The Hickox Mill was located on Spring Creek, near modern-day Veterans Parkway north of Jefferson Street in Springfield.
Abraham Lanterman submitted the first mill dam application ever in Sangamon County to the Commissioners’ Court in December 1823, but in May 1825, Lanterman sold the property for $500 to John Taylor, a merchant and land speculator. Taylor built a mill on the site, apparently with the intent of leasing it.
Taylor’s son-in-law signed a contract to lease the mill to the Duncan brothers for a five-year term (1832-1837). David Duncan mortgaged the mill’s “running gear” as well as the millstones to his brother William. Taylor then sold the mill to another speculator, Nathaniel A. Ware, and Ware resold the mill to Horace Hickox on November 8, 1836 for $1,600.
The Hickox brothers (Horace, Addison, and Virgil), who had arrived in Springfield during the early 1830s, improved the existing mill and later added steam power to facilitate year-round operation independent of low water levels. Under the Hickoxes’ ownership, the mill operated at its peak.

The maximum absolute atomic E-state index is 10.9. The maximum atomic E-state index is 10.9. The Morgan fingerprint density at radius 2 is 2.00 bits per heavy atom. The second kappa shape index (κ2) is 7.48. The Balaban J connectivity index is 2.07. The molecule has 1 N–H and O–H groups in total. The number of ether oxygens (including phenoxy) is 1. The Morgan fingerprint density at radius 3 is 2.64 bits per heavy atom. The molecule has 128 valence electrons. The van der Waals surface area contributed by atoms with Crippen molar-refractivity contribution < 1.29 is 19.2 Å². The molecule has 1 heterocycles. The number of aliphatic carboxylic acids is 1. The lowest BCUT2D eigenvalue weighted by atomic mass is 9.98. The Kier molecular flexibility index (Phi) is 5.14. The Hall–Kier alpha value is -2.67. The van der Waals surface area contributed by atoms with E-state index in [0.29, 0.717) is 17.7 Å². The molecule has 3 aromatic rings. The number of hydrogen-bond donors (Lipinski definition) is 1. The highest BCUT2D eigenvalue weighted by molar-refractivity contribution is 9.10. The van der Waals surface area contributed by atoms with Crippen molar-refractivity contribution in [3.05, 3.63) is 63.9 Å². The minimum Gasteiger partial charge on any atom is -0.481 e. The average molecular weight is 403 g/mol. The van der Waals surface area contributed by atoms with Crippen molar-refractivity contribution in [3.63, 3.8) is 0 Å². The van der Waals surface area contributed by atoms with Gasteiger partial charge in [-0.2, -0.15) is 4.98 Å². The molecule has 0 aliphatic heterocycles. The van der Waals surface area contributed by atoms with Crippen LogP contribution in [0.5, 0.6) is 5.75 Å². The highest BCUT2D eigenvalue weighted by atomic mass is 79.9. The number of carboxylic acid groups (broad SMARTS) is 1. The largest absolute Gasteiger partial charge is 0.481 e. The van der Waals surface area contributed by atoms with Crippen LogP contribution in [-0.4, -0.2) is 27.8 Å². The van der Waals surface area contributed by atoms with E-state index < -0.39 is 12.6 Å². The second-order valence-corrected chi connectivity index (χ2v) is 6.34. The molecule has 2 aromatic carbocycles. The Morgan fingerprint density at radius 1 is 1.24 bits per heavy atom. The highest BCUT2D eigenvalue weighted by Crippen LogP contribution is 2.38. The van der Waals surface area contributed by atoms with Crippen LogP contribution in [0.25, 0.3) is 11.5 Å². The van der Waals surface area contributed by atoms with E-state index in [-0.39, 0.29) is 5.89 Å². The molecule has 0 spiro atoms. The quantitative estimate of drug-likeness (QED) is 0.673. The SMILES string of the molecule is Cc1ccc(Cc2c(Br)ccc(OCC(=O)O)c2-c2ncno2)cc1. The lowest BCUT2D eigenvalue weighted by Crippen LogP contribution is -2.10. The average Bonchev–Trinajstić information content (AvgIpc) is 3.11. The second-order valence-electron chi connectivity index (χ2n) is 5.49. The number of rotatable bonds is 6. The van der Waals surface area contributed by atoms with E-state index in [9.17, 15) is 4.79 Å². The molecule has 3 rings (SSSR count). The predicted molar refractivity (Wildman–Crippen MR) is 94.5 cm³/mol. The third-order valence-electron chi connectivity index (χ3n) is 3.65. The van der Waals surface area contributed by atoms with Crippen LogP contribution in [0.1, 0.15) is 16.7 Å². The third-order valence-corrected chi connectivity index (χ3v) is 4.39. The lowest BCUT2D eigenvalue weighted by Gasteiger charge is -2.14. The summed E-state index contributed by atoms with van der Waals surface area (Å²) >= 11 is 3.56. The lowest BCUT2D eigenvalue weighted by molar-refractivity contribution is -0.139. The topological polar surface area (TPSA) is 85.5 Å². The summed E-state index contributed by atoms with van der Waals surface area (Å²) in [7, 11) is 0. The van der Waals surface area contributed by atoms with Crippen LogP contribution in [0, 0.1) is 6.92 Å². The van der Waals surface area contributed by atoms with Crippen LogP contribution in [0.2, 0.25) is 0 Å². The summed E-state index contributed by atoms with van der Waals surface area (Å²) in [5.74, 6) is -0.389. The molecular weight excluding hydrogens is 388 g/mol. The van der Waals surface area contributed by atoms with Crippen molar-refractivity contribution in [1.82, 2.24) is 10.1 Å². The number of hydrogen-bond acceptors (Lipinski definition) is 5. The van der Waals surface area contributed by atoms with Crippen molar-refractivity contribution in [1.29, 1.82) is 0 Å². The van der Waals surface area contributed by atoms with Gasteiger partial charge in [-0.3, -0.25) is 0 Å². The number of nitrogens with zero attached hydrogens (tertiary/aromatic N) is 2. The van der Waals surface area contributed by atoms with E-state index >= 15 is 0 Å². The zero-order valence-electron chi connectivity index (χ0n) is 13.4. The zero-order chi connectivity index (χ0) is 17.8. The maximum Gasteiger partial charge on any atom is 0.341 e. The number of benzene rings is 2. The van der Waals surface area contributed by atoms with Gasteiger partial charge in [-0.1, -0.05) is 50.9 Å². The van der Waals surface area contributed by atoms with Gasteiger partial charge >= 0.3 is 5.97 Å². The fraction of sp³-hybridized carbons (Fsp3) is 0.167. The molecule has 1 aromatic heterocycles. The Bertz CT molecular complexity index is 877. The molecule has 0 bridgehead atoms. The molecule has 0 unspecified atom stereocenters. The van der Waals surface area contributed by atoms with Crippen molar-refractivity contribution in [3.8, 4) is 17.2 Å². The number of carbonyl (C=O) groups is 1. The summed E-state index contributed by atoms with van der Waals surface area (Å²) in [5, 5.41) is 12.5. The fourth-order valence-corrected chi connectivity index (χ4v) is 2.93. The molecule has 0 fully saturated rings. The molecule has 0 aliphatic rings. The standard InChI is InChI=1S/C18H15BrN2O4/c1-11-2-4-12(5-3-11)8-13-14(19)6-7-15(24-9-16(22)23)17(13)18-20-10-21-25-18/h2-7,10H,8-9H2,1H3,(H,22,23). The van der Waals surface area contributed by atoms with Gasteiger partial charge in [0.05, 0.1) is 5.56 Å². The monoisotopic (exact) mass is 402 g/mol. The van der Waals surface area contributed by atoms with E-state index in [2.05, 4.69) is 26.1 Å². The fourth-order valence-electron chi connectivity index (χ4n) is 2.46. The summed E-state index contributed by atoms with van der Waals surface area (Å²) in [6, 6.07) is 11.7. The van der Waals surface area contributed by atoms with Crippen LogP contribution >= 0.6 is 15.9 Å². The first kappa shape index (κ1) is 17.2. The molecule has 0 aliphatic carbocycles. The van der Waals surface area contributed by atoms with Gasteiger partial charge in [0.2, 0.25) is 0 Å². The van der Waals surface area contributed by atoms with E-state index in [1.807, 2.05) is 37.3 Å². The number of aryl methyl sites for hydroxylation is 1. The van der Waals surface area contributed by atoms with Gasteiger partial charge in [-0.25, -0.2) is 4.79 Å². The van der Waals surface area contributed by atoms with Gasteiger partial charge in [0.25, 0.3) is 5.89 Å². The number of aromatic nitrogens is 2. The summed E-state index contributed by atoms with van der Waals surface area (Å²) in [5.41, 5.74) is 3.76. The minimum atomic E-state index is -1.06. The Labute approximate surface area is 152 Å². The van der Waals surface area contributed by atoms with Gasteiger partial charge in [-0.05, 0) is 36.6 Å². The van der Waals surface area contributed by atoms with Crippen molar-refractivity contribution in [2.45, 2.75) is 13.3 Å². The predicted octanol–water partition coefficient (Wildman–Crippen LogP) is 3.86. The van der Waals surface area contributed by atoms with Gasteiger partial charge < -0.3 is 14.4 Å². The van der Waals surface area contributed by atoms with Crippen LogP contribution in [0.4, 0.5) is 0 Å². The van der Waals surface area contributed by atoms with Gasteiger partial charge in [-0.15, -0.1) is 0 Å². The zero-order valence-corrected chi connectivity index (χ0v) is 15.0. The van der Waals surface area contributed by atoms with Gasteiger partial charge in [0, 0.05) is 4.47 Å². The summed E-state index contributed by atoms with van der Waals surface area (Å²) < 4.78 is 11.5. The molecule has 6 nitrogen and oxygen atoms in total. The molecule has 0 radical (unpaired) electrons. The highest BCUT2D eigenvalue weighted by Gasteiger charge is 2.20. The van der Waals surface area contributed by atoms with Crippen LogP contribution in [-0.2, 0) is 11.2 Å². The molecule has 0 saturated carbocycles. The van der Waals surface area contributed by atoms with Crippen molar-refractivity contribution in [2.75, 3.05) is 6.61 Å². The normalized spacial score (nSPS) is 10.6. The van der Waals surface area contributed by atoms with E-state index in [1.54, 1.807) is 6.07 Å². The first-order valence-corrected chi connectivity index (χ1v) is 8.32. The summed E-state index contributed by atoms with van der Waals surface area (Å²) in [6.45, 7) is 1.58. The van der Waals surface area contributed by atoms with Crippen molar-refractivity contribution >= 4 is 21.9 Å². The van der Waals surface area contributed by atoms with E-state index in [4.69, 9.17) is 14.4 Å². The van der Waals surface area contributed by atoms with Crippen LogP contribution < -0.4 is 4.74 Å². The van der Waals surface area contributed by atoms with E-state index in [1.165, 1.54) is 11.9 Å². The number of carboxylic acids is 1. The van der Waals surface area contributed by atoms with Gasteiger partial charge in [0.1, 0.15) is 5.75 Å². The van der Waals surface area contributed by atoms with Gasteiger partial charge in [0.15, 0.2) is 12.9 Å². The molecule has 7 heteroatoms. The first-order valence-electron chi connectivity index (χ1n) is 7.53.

The Hickox mill pond was the site of a murder investigation in 1841, when residents of Springfield suspected that the body of a man named Fisher had been dumped there by the Traylor brothers. One of the Hickox brothers was paid $200 in compensation for the draining of the mill pond. The level of the pond was reduced to four feet, but no body was found.
A steam engine had been added to the Hickox mill by 1840, when a newspaper article noted the steam saw and flouring mill was “doing a heavy business.” The 1850 census of manufacturing for Sangamon County stated the saw mill produced 80,000 feet of lumber. The grist and flour mill produced 3,000 barrels of flour and 4,000 barrels of meal.
Eventually the Hickox brothers went their separate ways and sold their interests in the mill. Virgil (1806-80) became wealthy from involvement in railroads, land development; and banking; he also was a close friend of Stephen Douglas. Addison and Horace purchased steam-powered mills in Springfield and continued to work as millers.
The brothers’ mill was sold in 1856 to Lewis Wackerle, who was to be its last operator. It ran for several years under his control until he bought the Phoenix Mill in Springfield and closed the old mill on Spring Creek. Lewis Wackerle sold the mill site to Frank Reisch on Sept. 19, 1883 for $7,225. The Hickox Mill probably closed down after the Reisch purchase.
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